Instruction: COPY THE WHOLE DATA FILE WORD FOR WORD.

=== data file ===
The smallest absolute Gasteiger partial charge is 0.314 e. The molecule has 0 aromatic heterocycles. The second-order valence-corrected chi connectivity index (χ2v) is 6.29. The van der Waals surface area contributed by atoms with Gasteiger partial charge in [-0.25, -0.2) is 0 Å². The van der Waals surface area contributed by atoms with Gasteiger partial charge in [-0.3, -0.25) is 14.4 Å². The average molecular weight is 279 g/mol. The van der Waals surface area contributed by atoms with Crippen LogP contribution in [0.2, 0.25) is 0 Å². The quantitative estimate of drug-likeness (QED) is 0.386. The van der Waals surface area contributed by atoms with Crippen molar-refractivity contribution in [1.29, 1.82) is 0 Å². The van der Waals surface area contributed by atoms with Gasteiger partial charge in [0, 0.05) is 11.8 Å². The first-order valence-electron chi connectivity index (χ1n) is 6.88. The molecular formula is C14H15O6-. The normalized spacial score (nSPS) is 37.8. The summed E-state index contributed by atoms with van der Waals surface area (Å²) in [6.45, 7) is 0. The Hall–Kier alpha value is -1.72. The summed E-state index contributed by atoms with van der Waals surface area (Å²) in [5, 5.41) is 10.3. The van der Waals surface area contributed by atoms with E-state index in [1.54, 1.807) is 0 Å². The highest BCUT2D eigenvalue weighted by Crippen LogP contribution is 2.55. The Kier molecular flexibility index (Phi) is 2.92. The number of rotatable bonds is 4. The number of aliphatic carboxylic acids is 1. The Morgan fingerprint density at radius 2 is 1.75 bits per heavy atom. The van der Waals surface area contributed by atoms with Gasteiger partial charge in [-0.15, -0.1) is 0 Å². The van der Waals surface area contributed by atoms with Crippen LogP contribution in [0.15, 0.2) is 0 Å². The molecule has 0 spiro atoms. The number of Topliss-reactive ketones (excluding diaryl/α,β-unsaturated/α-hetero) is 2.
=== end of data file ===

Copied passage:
The smallest absolute Gasteiger partial charge is 0.314 e. The molecule has 0 aromatic heterocycles. The second-order valence-corrected chi connectivity index (χ2v) is 6.29. The van der Waals surface area contributed by atoms with Gasteiger partial charge in [-0.25, -0.2) is 0 Å². The van der Waals surface area contributed by atoms with Gasteiger partial charge in [-0.3, -0.25) is 14.4 Å². The average molecular weight is 279 g/mol. The van der Waals surface area contributed by atoms with Crippen LogP contribution in [0.2, 0.25) is 0 Å². The quantitative estimate of drug-likeness (QED) is 0.386. The van der Waals surface area contributed by atoms with Crippen molar-refractivity contribution in [1.29, 1.82) is 0 Å². The van der Waals surface area contributed by atoms with Gasteiger partial charge in [0, 0.05) is 11.8 Å². The first-order valence-electron chi connectivity index (χ1n) is 6.88. The molecular formula is C14H15O6-. The normalized spacial score (nSPS) is 37.8. The summed E-state index contributed by atoms with van der Waals surface area (Å²) in [6.45, 7) is 0. The Hall–Kier alpha value is -1.72. The summed E-state index contributed by atoms with van der Waals surface area (Å²) in [5, 5.41) is 10.3. The van der Waals surface area contributed by atoms with E-state index in [1.54, 1.807) is 0 Å². The highest BCUT2D eigenvalue weighted by Crippen LogP contribution is 2.55. The Kier molecular flexibility index (Phi) is 2.92. The number of rotatable bonds is 4. The number of aliphatic carboxylic acids is 1. The Morgan fingerprint density at radius 2 is 1.75 bits per heavy atom. The van der Waals surface area contributed by atoms with Gasteiger partial charge in [-0.15, -0.1) is 0 Å². The van der Waals surface area contributed by atoms with Crippen LogP contribution in [0.15, 0.2) is 0 Å². The molecule has 0 spiro atoms. The number of Topliss-reactive ketones (excluding diaryl/α,β-unsaturated/α-hetero) is 2.